Graham's latest column for The Journal


This month I have attended some very interesting events, one was launch of South Tees Development Corporation  regeneration plans (pic) another was very interesting breakfast to discuss industrial strategy and skills held at a prominent Further Education college. During the course of three presentations I heard numerous nudges for more public spending on FE, all couched in different ways and all perfectly reasonable from the point of view of the FE provider.

In the Q&A session afterwards I related a story of one of my own staff, who I took on straight from an FE college. This highly-capable young man was discussing our business with me and I told him about the profits it earns. At first he thought I was very rich. Given I own the business he was under the impression that all of the profits went directly into my pocket. What followed was an explanation of the tax that is paid, the investments which come from the profits, the need to set money aside for working capital and only then pay me a return.

This discussion confirmed my view that many young people are leaving education with little or no understanding of the world of business or the importance of enterprise and the necessity of profits. It is a situation that needs to be urgently addressed by those working in education. At all levels of education - schools, colleges and universities - the emerging new orthodoxy is that business and wealth are there to be taxed in order to provide money for politicians’ favoured public spending projects. It is the idea that tax needs to be calculated to provide incentives and fairness that seems radical.

A fair tax system is a critical part of building a fairer society. Today, the richest 1% pay over a quarter of all income tax while 4 million of the lower earners have been taken out of income tax altogether. However, the consensus about the importance of enterprise, incentives and wealth has begun to crumble. Socialist ideas that were discredited by the experiences of the 1960s and 1970s – when I was growing up – have re-emerged among a new cohort of young people with no memory of what happened. High spending Governments simple ran out of money, despite the highest tax rates in British history.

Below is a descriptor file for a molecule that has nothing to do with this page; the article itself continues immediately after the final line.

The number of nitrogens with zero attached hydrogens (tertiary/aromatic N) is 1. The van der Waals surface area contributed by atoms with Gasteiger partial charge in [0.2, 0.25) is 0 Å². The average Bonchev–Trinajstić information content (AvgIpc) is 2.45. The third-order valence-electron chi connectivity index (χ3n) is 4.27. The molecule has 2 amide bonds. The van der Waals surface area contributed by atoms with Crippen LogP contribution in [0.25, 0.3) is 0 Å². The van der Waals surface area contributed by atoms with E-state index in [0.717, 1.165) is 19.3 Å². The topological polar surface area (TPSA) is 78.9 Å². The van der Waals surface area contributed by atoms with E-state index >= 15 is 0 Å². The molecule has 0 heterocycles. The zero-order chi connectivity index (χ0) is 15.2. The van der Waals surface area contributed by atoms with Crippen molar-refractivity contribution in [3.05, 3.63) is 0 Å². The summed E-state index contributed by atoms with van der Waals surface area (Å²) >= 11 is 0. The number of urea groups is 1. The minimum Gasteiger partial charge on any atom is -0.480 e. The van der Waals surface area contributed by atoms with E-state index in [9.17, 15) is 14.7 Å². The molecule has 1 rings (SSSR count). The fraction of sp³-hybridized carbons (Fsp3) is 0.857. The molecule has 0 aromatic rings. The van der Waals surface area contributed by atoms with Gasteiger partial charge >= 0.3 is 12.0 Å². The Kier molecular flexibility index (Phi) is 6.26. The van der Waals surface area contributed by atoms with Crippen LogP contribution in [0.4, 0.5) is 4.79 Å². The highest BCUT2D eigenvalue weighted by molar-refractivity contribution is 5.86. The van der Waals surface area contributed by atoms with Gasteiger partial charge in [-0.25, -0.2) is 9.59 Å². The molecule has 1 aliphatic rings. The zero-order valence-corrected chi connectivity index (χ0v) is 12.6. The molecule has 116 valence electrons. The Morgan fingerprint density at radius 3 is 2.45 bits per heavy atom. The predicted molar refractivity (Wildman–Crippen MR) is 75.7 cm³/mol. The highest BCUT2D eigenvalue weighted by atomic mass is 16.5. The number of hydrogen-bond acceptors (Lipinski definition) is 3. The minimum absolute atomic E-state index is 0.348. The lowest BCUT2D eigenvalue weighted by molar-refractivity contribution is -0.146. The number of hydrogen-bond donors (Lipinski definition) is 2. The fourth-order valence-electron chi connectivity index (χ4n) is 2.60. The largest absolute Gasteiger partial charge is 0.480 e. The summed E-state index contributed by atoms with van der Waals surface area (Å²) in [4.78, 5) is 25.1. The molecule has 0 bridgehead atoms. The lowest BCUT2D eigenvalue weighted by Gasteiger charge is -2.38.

Now Labour has a policy of a 45% tax band on those earning more than £80,000 and a 50% rate for those on more than £123,000. It is easy to shout about taxing the rich at a student protest, but after years building a business it is galling to find that a party that aspires to Government wants to confiscate half your income. Such measures also stimulate aggressive tax planning and slow down the economy.

Labour has seized on an IMF report about tax to justify its potential raid on Britain’s entrepreneurs and wealth creators. According to Labour the ‘IMF Fiscal Monitor: Tackling Inequality, October 2017’, suggests there should be significantly higher taxes on the rich. However, I took the trouble of reading the report and thought its conclusions were very different for the UK. The report is global, discussing inequality across the economies of the world. It highlights access to benefits, which in many countries are very weak, and compares this to the top level of tax. When fed into a computer model labelled ‘Coverage and Progressivity of Safety Net Systems in Eight Countries’, essentially contrasting top tax rates with the availability of benefits, the UK comes out as an example to follow. In fact, when the IMF looked at the ideal top rate of tax it came out with a figure of 44%, slightly lower than the UK’s rate of 45%. It seems the IMF, which Labour has been so keen to claim backs its policy, thinks the UK has got the balance about right.

What is not so right is the belief Labour is encouraging that all its spending can be funded by taxing the rich. It says more money needs to be spent on everything from tuition fees to Universal Benefit, the NHS and Schools. In the end though, the rich can move to another country to avoid high tax and, for the purposes of clarity, the rich under Labour’s plan will also include highly-skilled and well-paid workers who would be hit by the new levels of top rate tax – it is a phenomenon of the 1970s that should be taught in all schools called, the ‘brain drain’.

I attended the college where the breakfast event was held. I achieved a modest BTEC qualification and didn’t go to University. Next year, I have been in business thirty years, I wish some of the knowledge I gained in that business journey had been available to me when I was starting out.

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